Press Coverage

The Verge, November 7, 2017

At the Shoah Foundation, I was able to converse with a still-living Holocaust survivor named Pinchas Gutter. Pinchas wasn’t really there, though; I was chatting with a hologram of Pinchas, which appeared on a flat, 2D display in the hallway. The conversation felt almost absurdly natural, due in large part to the foundation’s development of its own natural language processing system. At one point, I realized I felt rude interrupting a video.

The Denver Channel, September 29, 2017

NEW YORK - Eva Schloss lived through Auschwitz. Her father and brother did not. Pinchas Gutter survived five Nazi concentration camps and was, as he says, “torn apart” from his family when they were killed.

30 Seconds, August 15, 2017

USC SHoah Foundation has announced the "Stronger Than Hate" initiative to support educators by providing them with tools and training to responsibly engage their students now and into the future.

Jewish Journal, August 14, 2017

After 20-year-old James Alex Fields Jr. drove his car into a crowd of peaceful protestors in Charlottesville, Virginia, over the weekend, his former high school teacher Derek Weimer reported that his student had been fascinated by the Nazis at school. Weimer’s classroom was not where Fields’ fascination began, but where he was able to express himself openly and publicly with pride. The Second World War and the entire period of Nazi power was indeed fascinating, but Weimer realized that Fields’ interests lay in a deeper and darker place.

Fast Company, June 20, 2017

The USC Shoah Foundation is using big data to recreate the experience of having a one-on-one conversation with someone who lived through the Holocaust.

China Daily, May 10, 2017

To ensure the world that each of us won't forget the dark chapters of history, such as the Holocaust and World War II-related atrocities, a group of technology-savvy scholars and researchers is creating audio-visual accounts with survivors and witnesses.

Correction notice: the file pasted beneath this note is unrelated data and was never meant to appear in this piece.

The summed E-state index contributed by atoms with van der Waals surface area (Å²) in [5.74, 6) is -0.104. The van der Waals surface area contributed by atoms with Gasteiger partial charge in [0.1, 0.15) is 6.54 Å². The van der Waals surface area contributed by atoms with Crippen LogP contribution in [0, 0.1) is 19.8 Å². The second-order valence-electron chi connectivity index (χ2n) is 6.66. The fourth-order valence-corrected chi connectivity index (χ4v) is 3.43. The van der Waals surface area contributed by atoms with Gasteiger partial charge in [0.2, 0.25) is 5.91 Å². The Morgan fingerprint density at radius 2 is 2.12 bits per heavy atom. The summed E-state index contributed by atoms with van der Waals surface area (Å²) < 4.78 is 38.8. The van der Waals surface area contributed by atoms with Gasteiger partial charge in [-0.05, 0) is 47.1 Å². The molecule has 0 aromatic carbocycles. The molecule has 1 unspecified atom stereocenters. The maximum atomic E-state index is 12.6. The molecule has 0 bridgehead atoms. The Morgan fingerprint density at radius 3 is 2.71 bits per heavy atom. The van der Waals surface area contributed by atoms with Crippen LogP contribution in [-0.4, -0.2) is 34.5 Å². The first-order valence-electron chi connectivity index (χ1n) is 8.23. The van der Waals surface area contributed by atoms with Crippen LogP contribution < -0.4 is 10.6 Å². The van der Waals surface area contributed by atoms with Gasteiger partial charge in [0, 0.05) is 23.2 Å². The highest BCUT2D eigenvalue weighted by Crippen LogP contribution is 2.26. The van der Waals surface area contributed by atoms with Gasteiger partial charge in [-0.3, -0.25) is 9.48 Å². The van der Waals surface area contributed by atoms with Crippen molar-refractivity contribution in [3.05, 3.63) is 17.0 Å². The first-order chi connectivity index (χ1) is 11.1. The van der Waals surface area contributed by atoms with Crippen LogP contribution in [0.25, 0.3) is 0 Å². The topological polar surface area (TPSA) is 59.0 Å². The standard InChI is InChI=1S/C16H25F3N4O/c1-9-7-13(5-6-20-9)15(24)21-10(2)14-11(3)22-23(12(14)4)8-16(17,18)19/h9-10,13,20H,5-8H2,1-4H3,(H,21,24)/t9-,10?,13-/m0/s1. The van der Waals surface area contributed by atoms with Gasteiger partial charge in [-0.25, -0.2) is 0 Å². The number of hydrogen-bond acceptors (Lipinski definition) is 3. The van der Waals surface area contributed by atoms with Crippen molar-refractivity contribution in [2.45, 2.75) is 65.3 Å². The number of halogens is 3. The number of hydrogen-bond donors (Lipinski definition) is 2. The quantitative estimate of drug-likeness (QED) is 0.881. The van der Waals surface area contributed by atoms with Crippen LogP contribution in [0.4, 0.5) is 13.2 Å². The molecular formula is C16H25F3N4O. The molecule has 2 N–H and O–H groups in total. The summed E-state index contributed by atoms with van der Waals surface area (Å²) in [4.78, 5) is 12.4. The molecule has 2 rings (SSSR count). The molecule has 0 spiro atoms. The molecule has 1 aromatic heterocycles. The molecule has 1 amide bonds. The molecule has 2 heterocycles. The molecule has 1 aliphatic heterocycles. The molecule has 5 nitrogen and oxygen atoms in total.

The Observer, May 5, 2017

Where “Blackout” thrives in the present, “The Last Goodbye” takes a look into the past. A co-production between Gabo Arora and Ari Palitz of Here Be Dragons, the USC Shoah Foundation, MPC VR and OTOY, the experience follows Holocaust survivor Pinchas Gutter as he toured the Majdanek Concentration Camp in July 2016 to cope with the loss of his family. The documentary-style piece entails the viewer visiting the camp with Gutter and exploring it in ways never seen before, all while listening to his heart-wrenching story of perseverance and loss.

Filmmaker Magazine, May 1, 2017

Perhaps the most powerful piece at this year’s Storyscapes, the Tribeca Film Festival’s annual survey of the biggest and best in new virtual reality work, was The Last Goodbye. The pieces’s concept is both simple and ambitious: to have a Holocaust survivor guide the viewer in a tour of the concentration camp where he was interned over seven decades ago.

ABC 7 IWitness News Chicago, April 30, 2017

The Illinois Holocaust Museum is using new technology to tell the stories of 13 Holocaust survivors, including 7 from Chicago. The technology takes first-hand survivor accounts to create interactive holograms, which allow for visitors to ask questions and get answers - long after the survivors have passed on.

IEEE Spectrum, April 28, 2017

Studios invested heavily in magnetic-tape storage for film archiving but now struggle to keep up with the technology

Los Angeles Times, April 28, 2017

One of the great questions — in life, not just in VR — is how we’ll memorialize victims of mass tragedy. Technology offers myriad tools, but how to use them so that they’re effective and not exploitative? Specifically, this has been a question involving the Shoah — how will the murder of 6 million people be marked when the day comes that anyone old enough to have lived through it will have died? As the youngest survivors approach 80, it’s more than a hypothetical.